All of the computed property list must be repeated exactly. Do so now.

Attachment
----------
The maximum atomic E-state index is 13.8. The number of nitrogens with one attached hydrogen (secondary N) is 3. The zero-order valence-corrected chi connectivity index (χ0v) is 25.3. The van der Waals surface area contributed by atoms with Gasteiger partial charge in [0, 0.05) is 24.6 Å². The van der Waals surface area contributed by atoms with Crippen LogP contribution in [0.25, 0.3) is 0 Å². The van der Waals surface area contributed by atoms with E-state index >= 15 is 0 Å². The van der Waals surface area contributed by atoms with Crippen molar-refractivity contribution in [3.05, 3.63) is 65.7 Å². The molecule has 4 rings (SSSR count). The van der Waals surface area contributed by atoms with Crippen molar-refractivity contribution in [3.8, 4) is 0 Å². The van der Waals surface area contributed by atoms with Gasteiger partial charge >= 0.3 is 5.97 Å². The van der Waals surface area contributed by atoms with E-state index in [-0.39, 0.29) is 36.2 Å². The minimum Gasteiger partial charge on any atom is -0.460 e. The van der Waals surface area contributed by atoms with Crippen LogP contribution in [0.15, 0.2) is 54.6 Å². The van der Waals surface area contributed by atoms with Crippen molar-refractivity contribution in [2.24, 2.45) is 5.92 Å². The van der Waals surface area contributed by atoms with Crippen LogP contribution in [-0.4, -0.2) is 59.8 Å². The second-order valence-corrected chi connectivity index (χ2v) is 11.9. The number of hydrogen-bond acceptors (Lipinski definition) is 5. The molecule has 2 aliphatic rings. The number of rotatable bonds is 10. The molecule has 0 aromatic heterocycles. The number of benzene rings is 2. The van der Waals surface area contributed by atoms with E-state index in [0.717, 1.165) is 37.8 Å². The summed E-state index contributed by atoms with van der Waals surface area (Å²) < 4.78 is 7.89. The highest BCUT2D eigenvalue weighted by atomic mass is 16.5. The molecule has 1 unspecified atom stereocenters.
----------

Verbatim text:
The maximum atomic E-state index is 13.8. The number of nitrogens with one attached hydrogen (secondary N) is 3. The zero-order valence-corrected chi connectivity index (χ0v) is 25.3. The van der Waals surface area contributed by atoms with Gasteiger partial charge in [0, 0.05) is 24.6 Å². The van der Waals surface area contributed by atoms with Crippen LogP contribution in [0.25, 0.3) is 0 Å². The van der Waals surface area contributed by atoms with E-state index >= 15 is 0 Å². The van der Waals surface area contributed by atoms with Crippen molar-refractivity contribution in [3.05, 3.63) is 65.7 Å². The molecule has 4 rings (SSSR count). The van der Waals surface area contributed by atoms with Crippen molar-refractivity contribution in [3.8, 4) is 0 Å². The van der Waals surface area contributed by atoms with Gasteiger partial charge >= 0.3 is 5.97 Å². The van der Waals surface area contributed by atoms with E-state index in [-0.39, 0.29) is 36.2 Å². The minimum Gasteiger partial charge on any atom is -0.460 e. The van der Waals surface area contributed by atoms with Crippen LogP contribution in [0.15, 0.2) is 54.6 Å². The van der Waals surface area contributed by atoms with Crippen molar-refractivity contribution in [2.24, 2.45) is 5.92 Å². The van der Waals surface area contributed by atoms with Crippen LogP contribution in [-0.4, -0.2) is 59.8 Å². The second-order valence-corrected chi connectivity index (χ2v) is 11.9. The number of hydrogen-bond acceptors (Lipinski definition) is 5. The molecule has 2 aliphatic rings. The number of rotatable bonds is 10. The molecule has 0 aromatic heterocycles. The number of benzene rings is 2. The van der Waals surface area contributed by atoms with E-state index in [0.717, 1.165) is 37.8 Å². The summed E-state index contributed by atoms with van der Waals surface area (Å²) < 4.78 is 7.89. The highest BCUT2D eigenvalue weighted by atomic mass is 16.5. The molecule has 1 unspecified atom stereocenters.